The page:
This meeting continued as it had begun, with Scott-Paton and my mother reinforcing each other’s negative attitudes, and myself a mortified onlooker, largely silent while they talked across me to each other. I found it impossible to intervene to retrieve the situation, because to attempt to do so would have involved explicitly disagreeing with one or both of them as they expressed their ‘reservations’ and negativities to one another. Instead I was forced to watch as they carved me up in front of my eyes.
A sequel to this meeting with Scott-Paton was that my mother either initiated or propagated a slander to the effect that our charity was ‘in financial difficulties’. As with the drug-taking slander that my parents were later responsible for triggering, it is not clear who first thought up this slander. My mother tried to make Scott-Paton sound responsible by claiming she had got the idea from ‘reading between the lines’ of a letter Scott-Paton had written to her; while Scott-Paton, when taxed with this, claimed that it was my mother who had introduced the idea to him.
Needless to say, to imply that we were on the verge of financial collapse as an organization was likely to be a strong deterrent to anyone considering supporting us financially.
Soon after this episode our relations with Scott-Paton broke down completely, and the function at the English Speaking Union, for which invitations had already been sent out to the Press and potential donors, had to be cancelled. Scott-Paton sent in his final bill with notable alacrity, as if fearful that he might not be paid.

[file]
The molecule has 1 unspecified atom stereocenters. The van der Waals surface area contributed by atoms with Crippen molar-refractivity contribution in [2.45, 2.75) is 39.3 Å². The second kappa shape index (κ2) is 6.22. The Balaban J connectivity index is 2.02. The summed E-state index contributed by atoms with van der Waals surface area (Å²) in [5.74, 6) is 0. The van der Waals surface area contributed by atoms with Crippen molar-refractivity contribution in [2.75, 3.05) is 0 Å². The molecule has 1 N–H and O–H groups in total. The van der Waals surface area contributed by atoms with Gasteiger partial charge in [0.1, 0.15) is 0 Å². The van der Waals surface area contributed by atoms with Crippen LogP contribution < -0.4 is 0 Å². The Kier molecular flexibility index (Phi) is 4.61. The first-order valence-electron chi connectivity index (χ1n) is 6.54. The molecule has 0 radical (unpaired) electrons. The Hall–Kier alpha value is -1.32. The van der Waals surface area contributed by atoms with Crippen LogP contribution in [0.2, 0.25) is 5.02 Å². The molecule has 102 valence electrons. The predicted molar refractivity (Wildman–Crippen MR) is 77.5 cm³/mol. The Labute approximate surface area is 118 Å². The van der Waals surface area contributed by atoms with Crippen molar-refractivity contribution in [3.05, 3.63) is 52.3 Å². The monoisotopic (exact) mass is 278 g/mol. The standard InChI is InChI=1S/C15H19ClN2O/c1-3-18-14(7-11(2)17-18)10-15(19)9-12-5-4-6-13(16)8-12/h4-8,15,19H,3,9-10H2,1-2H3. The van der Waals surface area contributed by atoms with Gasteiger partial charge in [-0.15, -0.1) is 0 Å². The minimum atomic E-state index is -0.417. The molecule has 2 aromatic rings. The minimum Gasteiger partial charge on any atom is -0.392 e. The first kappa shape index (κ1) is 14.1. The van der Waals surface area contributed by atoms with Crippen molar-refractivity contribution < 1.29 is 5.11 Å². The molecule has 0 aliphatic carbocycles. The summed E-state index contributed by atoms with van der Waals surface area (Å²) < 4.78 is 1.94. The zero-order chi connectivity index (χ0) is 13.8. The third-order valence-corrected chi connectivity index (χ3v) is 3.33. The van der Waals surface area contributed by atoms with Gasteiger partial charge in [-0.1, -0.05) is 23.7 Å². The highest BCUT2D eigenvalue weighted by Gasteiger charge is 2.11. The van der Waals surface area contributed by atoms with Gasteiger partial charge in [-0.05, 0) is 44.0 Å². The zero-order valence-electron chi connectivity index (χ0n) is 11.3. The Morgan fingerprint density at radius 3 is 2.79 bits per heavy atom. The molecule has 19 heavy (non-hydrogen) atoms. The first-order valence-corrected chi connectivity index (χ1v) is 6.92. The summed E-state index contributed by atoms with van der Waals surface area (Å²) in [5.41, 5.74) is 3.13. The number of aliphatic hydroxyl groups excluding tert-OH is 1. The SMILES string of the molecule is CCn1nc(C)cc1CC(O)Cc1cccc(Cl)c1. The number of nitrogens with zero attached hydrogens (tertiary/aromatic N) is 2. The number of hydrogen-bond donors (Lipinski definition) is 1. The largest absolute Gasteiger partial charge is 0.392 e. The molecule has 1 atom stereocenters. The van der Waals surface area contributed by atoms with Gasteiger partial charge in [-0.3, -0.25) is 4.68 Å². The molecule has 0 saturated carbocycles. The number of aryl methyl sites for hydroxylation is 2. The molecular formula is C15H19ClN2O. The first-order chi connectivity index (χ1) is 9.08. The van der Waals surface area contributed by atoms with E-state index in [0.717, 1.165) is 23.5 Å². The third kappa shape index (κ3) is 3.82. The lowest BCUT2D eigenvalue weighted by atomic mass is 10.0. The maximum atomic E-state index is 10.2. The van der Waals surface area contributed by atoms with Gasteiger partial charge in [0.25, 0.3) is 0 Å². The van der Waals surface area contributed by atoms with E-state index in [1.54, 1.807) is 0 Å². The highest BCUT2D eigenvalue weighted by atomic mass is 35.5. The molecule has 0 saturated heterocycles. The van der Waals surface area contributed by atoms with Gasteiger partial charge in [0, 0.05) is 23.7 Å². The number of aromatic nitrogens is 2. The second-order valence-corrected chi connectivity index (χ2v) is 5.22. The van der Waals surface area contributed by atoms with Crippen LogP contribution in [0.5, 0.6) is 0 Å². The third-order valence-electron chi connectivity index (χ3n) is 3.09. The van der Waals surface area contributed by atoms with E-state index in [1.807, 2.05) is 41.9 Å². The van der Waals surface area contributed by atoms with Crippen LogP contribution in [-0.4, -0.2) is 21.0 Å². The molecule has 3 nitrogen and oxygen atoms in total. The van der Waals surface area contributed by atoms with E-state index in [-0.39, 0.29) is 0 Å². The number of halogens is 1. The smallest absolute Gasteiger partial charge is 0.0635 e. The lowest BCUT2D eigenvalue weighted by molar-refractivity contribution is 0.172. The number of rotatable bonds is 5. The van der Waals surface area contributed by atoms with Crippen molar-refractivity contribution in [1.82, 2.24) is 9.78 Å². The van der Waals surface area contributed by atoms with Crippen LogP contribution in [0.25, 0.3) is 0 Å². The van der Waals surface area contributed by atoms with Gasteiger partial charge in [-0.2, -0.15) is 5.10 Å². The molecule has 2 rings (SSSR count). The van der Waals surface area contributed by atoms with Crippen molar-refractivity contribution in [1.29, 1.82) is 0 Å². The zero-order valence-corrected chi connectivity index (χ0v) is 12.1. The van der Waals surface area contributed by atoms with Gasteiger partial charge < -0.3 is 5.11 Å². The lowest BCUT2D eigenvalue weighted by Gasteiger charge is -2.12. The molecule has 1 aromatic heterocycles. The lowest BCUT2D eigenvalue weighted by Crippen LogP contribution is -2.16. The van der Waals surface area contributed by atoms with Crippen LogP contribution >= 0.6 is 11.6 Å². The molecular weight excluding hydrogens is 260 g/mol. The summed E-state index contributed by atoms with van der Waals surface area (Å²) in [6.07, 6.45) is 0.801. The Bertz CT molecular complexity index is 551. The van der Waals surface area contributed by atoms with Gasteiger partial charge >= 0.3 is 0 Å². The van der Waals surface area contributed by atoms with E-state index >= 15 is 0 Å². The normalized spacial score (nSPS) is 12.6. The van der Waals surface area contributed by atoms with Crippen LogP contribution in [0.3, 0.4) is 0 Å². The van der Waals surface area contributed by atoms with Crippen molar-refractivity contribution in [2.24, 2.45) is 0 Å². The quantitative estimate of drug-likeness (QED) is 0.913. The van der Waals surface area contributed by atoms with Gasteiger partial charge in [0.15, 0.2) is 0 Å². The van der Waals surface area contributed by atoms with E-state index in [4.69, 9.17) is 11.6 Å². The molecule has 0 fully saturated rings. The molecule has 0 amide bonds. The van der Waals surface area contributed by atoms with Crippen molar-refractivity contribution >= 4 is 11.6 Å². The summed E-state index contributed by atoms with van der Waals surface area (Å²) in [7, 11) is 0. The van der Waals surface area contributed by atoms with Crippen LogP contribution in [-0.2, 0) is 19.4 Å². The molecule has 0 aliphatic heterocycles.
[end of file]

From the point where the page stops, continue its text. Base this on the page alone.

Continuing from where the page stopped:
Up to this point Scott-Paton had held out the prospect of being able to arrange a charity premiere for our benefit at the Mermaid Theatre, then run by Sir Bernard Miles. Nothing more was heard of this thereafter.
I should make it clear that although in the preceding account I refer primarily to my mother, my father would have been fully complicit in the damage that was done to our fund-raising efforts. In matters such as this my mother never acted without my father’s approval. Indeed she was often at pains to emphasize the identity between her views and my father’s, both in family matters and about life in general.
I should also like to make it clear that I consider that my siblings owe me immediate reparation for the slanders and disinheritings, as follows:
Each of my siblings to make over to me a fourth part of any inheritance they received from my parents or any other member of my family and from which I was excluded. The sum to be calculated as follows: the size of the initial legacy to be compounded at the rate of 10% per annum from the date of receiving the inheritance up to the present day, to allow for inflation and the accrual of interest on the capital over that period.
Similar considerations apply to any lifetime payments or gifts any of them have received from my parents or other relatives, such as help with school fees, the gift of farms, London flats, etc. For me to consider restoring normal relations I require that a fourth part of the value of any such fees, property, etc., be paid to myself, with accrued interest and adjustment for inflation as described above.